Pretty, practical porcelain growing popular
Variety of colours and patterns offer a rich design
The past decade has seen many beautiful additions to flooring products. The traditional quarried stones — granite, marble and slate have been made more affordable by manufacturing stone veneers. You have the look and feel without the weight.
This transition to veneer is gaining popularity as the manufacturing processes become more skilled, combining man-made and stone strata. Imaginative applications in colour and pattern offer us a rich design palette with which to work.
Porcelain tiles are also capturing the market. It’s a man-made product, a hard, white, translucent material that is fired at low temperature and then glazed at high temperature.
The most common usages for porcelain have always been household fine china and artistic objects such as figurines, pitchers and bowls.
Porcelain originated in China. By the Han Dynasty period (196 to 220 A.D.) glazed ceramic ware developed into porcelain. Over the centuries, trade brought it to Europe where such famous manufacturers as Royal Copenhagen in Denmark, Faience in France, and Aynsley, Royal Crown Derby, Wedgewood and Spode in Great Britain created fine porcelain wares that are still the benchmark of quality tableware.
But who would imagine that such a refined and elegant product would become a building material? Walking on the china service does seem ludicrous.
However, not to be confused with ceramic, porcelain is impervious to water absorption and stain resistant. Due to these practical characteristics, a porcelain floor makes sense.
Porcelain floor tiles hold up in high traffic areas and to changes in temperature, and it’s more versatile and durable than ceramic tile. Porcelain is man-made, not quarried, which brings the cost down.
Erthcoverings is a company that sells stone and porcelain tiles. Their Memento series shown here is a collaborative design between world-renowned natural stone artisan Giovanni Barbieri and Italy’s most respected porcelain company Ceramica Vallelunga.
Memento is a line of beautifully crafted porcelain tiles made in the tradition of time-worn natural stone.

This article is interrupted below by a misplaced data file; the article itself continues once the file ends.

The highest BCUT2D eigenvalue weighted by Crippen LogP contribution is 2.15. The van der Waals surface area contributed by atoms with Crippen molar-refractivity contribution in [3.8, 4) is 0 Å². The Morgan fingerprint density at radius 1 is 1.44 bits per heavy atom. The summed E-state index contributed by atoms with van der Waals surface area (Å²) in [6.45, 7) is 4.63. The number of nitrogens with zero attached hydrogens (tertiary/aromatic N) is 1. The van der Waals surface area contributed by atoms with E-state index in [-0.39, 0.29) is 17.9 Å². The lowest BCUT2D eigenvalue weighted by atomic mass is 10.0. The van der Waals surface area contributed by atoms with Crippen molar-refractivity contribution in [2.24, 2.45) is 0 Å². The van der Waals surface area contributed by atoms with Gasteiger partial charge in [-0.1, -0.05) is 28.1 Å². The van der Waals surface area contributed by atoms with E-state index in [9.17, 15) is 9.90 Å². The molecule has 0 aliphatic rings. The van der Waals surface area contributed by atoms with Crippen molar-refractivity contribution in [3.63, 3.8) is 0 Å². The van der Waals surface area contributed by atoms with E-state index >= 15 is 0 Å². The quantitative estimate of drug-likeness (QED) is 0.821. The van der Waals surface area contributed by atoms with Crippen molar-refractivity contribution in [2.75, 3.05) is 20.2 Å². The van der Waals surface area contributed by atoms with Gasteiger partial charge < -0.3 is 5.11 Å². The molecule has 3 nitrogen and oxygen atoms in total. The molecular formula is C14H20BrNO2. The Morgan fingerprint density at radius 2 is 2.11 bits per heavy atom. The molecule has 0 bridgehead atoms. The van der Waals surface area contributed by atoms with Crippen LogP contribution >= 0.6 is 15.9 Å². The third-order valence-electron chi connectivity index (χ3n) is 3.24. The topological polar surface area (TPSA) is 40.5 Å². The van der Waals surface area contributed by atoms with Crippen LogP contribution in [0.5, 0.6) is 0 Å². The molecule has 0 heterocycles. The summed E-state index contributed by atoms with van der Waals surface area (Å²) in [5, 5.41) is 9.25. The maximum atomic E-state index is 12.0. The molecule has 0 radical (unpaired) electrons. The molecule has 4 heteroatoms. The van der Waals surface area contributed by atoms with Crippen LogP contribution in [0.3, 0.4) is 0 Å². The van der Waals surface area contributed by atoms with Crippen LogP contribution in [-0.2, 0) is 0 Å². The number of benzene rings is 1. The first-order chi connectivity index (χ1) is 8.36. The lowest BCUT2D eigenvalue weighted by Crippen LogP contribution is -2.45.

The face of each tile features natural veins that mimic real stone. The surface of each tile is then “time-worn” to create an irregular surface finish that emulates the wear and tear found in centuries-old stone floors.
Memento’s floor tile has a luxurious pearlescent appearance that belies its hard-wearing qualities. The style is as compatible in a contemporary loft as it would be in a traditional home filled with wood and whimsy. The style comes in floor tiles as well as mosaics, so you can create patterns with borders or other designs within the body of the floor.
The wave wall panels are called Ambra, and exhibit a striking undulating pattern that can be natural or accented with coloured ribs. It makes a tactile focal point in any room, dramatic and modern, suited to decor that showcases hand-hewn wood pieces, rustic fabrics and contemporary art.
Even newer to the market are huge four-by-eight-foot porcelain panels that we will be seeing on floors as well as kitchen countertops and whole new worlds of backsplash and bathroom wall installations.
Historic examples of rooms decorated entirely in porcelain tiles can be found in several European palaces, including the Royal Palace of Madrid and The Porcelain Tower of Nanjing.
And not just for interior installation, high-quality porcelain tiles and panels are suitable for exterior cladding as well. Why not consider the porcelain touch for the outside walls and patio floor of your home to create the ambience of a European villa.
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Porcelain wall panels, known as Ambra, make a dramatic feature that is as tactile as plaster and as durable as stone.